Australia is rich in marine and terrestrial biodiversity and you would think that with this wealth of natural heritage the Australian government would do anything to preserve it for tourism, species survival and environmental aesthetics. This however is not the case. Since Tony Abbots election in 2013, he has made it clear that he and his party favor rapid industrial development to create jobs and economic stability, rather than the conservation of the delicate Australian ecosystems.
“The climate change argument is absolute crap, however the politics are tough for us because 80 per cent of people believe climate change is a real and present danger.” – Tony Abbot
Abbot and the Queensland government have made plans to develop mega ports, dredging operations, dumping and a 7,000 ship superhighway around the waters of the great barrier reef that will undoubtedly disturb the reefs ecosystem and the wider environment.
The great barrier reef is home to 600 types of soft and hard corals, more than 100 species of jellyfish, 3000 varieties of molluscs, 500 species of worms, 1625 types of fish, 133 varieties of sharks and rays, and more than 30 species of whales and dolphins. It covers 344,400 km2 in area and is the largest coral reef ecosystem in the world (gbrmpa.gov.au, 2014). Conservation and preservation of this marine habitat is essential for the survival of Australian marine life and migratory species that are interdependent upon one another. It’s impossible to determine what effect the proposed plans will have and it’s one we shouldn’t have to contemplate.
We asked the leading organization in Australia Fight for the Reef some questions on what is going on over there and how the Queensland government are operating.
What other long-term goals by the Queensland government conflict with and affect the environment?
The current Queensland governement is very pro-development. There are a number of policies that have the potential to impact the marine environment. These cover such issues as coastal development, agricultural run-off, mining, and the export of resources and other commodities.
How are the Queensland government able to bypass world heritage status of the great barrier reef?
The Great Barrier Reef (GBR) is a World Heritage Area; therefore it is jointly managed by the Federal government and the Queensland state government. The Queensland government manages the QLD coastline, and jointly manages the coastal waters of the GBR with the Federal government. The Federal government must also approve any development that will impact the World Heritage Area.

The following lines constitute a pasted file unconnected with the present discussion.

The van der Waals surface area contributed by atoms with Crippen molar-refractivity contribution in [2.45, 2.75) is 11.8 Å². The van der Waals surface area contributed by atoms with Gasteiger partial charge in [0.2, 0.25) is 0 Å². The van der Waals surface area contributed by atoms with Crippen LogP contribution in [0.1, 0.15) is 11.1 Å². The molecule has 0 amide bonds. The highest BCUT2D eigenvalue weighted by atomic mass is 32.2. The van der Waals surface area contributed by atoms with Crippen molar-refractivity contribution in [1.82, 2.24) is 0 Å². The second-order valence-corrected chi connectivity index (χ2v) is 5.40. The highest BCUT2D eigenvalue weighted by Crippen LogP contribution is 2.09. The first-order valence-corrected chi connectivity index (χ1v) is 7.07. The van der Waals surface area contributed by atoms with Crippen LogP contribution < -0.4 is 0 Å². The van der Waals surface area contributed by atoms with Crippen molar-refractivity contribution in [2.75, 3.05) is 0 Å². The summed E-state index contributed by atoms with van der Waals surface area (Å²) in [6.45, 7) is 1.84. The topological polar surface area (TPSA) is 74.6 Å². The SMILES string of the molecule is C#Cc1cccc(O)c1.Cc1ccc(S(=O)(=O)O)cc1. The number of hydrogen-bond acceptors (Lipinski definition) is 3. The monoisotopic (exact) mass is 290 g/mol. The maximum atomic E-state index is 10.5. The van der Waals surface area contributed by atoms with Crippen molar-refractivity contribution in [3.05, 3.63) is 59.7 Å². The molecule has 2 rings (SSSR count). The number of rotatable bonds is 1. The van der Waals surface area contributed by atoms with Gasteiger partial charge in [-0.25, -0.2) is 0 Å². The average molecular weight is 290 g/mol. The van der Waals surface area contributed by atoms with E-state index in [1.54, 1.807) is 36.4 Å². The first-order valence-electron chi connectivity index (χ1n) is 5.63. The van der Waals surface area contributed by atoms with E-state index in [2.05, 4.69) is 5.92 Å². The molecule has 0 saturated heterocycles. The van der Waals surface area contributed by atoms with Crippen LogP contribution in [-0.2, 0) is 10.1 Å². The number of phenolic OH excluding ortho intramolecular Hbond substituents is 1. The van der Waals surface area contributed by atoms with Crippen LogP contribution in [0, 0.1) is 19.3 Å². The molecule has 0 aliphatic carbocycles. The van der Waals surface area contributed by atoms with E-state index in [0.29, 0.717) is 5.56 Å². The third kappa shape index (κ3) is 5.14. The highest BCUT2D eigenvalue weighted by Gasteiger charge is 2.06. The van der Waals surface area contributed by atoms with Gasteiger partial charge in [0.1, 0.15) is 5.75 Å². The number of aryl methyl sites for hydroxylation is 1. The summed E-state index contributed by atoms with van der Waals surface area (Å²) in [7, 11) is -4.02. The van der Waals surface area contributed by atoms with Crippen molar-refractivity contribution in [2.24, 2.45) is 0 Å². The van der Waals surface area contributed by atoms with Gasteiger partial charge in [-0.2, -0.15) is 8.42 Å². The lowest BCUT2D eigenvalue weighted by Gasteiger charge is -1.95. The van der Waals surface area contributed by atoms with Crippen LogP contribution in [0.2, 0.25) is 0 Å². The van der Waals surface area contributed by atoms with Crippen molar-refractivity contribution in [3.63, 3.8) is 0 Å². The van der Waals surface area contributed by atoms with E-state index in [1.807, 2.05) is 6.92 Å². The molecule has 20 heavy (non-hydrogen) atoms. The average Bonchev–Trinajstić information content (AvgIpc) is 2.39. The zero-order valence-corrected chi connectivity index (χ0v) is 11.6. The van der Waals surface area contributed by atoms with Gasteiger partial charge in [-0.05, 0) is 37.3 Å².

The Queensland government has been watering down laws that protect Queensland’s environment to rush through new developments. For example, in 2012 the Queensland Government passed the “Green Tape Reduction Act”, which fast tracks approvals for massive developments. They are changing wording which waters down legislative protection and hastening development approvals with no outlook for the long term protection and strategic management of the GBR.
The actions by both governments triggered a visit from the UNESCO World Heritage Committee’s scientific advisors in 2012. The committee has put both state and federal government on notice that if they don’t stop approving these developments then the Great Barrier Reef will be listed as “World Heritage in danger”.
The new Federal Coalition government is in the process of giving environmental approval powers to the state government, which would be disastrous as the Queensland government is rushing through these developments and not considering the true environmental impacts.
It is clear that the Queensland government care little about the environment, is there much environmental education within Queensland and Australia?
There are a number of conservation ngos working hard to raise awareness and educate the public about environmental issues in qld and Australia. Please see answer below for examples of NGO’s working specifically on on the save the reef topic.
What action and campaigns are happening right now in Australia and what can people overseas do to help?
There are other major Non-Government Organisations all working together including Greenpeace, Get Up, Australian Youth Climate Coalition and Queensland Conservation Council. There are also many community and regional groups working collaboratively to save the Reef (e.g. Gladstone Conservation Council, North Queensland Conservation Council, Mackay Conservation Group, Cairns and Far North Environment Centre, Capricorn Conservation Council, Abbot Point Action Group, Keppel and Fitzroy Delta Alliance).
Each organisation is focusing on a separate issue. As a Marine Based Organisation that has been protecting the Great Barrier Reef for almost 50 years, we are concentrating on things that will directly affect the GBR, such as dredging, mega port expansions (and associated infrastructure) and shipping.
As far as helping overseas, spreading the word on the issues impacting the reef will help, you an also visit the Fight for the Reef Website and enter your email address to join the fight for the reef. We will then keep you up to date on the campaign and let you know when we need your help in taking action. You can also ‘like’ the Australian Marine Conservation Society and Fight for the Reef pages on Facebook to be kept up to date on our marine campaigns, get links to our e-petitions as they come up, get in touch with other reef campaigners, and communicate with the Fight for the Reef team. Finally, you can visit the Australian Marine Conservation Society Website and join our mailing list to stay up to date with all things going on in our oceans and while you’re there, click on our ‘Act’ section to sign petitions to help protect our precious marine life in Australia.